Use fat-free yogurt instead of mayonnaise to make low-calorie tuna salad for breakfast.
Tuna is among the most popular fish in the United States, with the U.S. Department of Agriculture reporting that the average American consumed 2.5 pounds of canned tuna in 2011. Tuna can be a regular snack or part of a lunch or dinner when you are following a diet to lose weight. This nutritious fish can also help you lose weight when you eat it for breakfast, although it is important to remember that no single food causes weight loss.
Eat Breakfast as Part of a Weight-Loss Strategy
A healthy breakfast can help you lose weight and provide the fuel you need for an energetic morning. An article in the February 2002 edition of the journal вЂњObesity ResearchвЂќ describes eating breakfast as a common habit among people who are able to successfully lose weight and keep it off. Eating canned tuna can assist you in developing the habit of eating breakfast because of its convenience. You can store it for months at room temperature and it is ready-to-eat.
Tuna Is Low in Calories
A 3-ounce serving of canned white tuna fish in water contains 109 calories, and a 3-ounce portion of cooked skipjack tuna contains 112 calories. You will lose weight if you eat fewer calories than you consume, and a low-calorie nutritious breakfast can help keep you on track to stay within your daily calorie limits. Some ideas for low-calorie breakfasts with tuna include a Southwestern-style stir-fry with fresh tuna, red and green bell pepper strips and onion slices, and canned tuna served with fresh fruit.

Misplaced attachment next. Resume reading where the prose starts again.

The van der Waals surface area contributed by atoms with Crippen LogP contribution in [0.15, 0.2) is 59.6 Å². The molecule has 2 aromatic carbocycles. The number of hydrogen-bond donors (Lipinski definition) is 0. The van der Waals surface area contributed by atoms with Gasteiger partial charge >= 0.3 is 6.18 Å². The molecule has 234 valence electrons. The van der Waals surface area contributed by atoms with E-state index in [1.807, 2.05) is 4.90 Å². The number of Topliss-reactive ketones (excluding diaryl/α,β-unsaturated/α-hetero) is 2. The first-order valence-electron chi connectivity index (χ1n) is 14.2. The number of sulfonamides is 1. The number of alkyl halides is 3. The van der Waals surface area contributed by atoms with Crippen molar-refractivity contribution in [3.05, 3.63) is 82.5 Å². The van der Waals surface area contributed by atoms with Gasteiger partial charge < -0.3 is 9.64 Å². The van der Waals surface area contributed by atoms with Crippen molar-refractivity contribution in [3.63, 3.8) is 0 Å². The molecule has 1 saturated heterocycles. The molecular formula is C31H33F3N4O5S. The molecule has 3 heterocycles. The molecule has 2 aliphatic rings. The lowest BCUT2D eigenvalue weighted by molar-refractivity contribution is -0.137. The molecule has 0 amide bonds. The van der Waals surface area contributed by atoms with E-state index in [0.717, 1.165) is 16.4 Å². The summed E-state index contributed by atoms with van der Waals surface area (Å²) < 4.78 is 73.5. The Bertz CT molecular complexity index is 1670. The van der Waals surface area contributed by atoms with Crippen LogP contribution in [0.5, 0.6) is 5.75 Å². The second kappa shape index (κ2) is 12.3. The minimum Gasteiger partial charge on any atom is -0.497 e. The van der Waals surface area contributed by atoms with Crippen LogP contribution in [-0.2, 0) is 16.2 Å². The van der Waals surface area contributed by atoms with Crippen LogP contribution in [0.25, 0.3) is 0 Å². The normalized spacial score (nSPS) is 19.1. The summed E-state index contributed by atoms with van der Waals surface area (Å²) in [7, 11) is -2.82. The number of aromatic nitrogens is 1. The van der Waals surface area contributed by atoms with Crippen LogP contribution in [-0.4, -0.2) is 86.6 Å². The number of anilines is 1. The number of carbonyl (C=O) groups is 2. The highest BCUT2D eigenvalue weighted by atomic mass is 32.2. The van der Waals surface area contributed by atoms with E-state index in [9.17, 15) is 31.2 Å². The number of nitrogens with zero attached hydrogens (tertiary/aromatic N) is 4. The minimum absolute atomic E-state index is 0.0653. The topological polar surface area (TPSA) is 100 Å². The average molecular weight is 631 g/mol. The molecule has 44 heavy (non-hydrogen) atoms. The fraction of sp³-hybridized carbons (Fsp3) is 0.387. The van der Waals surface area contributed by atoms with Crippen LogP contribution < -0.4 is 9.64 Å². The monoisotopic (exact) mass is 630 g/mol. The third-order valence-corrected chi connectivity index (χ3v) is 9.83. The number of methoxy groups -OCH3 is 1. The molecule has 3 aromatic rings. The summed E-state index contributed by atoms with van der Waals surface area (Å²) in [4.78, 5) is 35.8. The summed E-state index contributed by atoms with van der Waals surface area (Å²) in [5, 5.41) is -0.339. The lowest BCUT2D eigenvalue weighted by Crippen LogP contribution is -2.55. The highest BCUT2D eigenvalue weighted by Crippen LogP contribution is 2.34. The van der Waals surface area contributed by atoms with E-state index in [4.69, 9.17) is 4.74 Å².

Tuna Provides Protein
The protein in tuna can help you lose weight. Each 3-ounce serving of canned white tuna in water provides 20 grams of protein, or 40 percent of the daily value, and a 3-ounce serving of cooked fresh skipjack tuna provides 24 grams of protein. Having protein at breakfast helps keep you full for longer after your meal so you can more easily make it to your next planned meal or snack without feeling hungry. Make a high-protein breakfast by scrambling egg whites with canned tuna and vegetables, such as spinach and mushrooms or tomatoes and zucchini.
Choose tuna canned in water instead of oil to save calories. A 3-ounce serving of canned tuna in water has 109 calories, while the same portion of tuna canned in oil has 158 calories. Avoid high-calorie tuna recipes, such as tuna casserole with pasta and cheese or mayonnaise-based tuna salad. A cup of tuna salad has 383 calories. Instead, make tuna salad with fat-free plain yogurt or sour cream and diced celery, chives and red bell peppers. Mercury is an environmental contaminant in some seafood products. The maximum amount of tuna you should eat depends on the average amount of mercury in canned tuna and your body weight. The Environmental Working Group suggests that a 150-pound woman limit tuna consumption to 4.7 ounces of albacore tuna and 13.7 ounces of light tuna per week.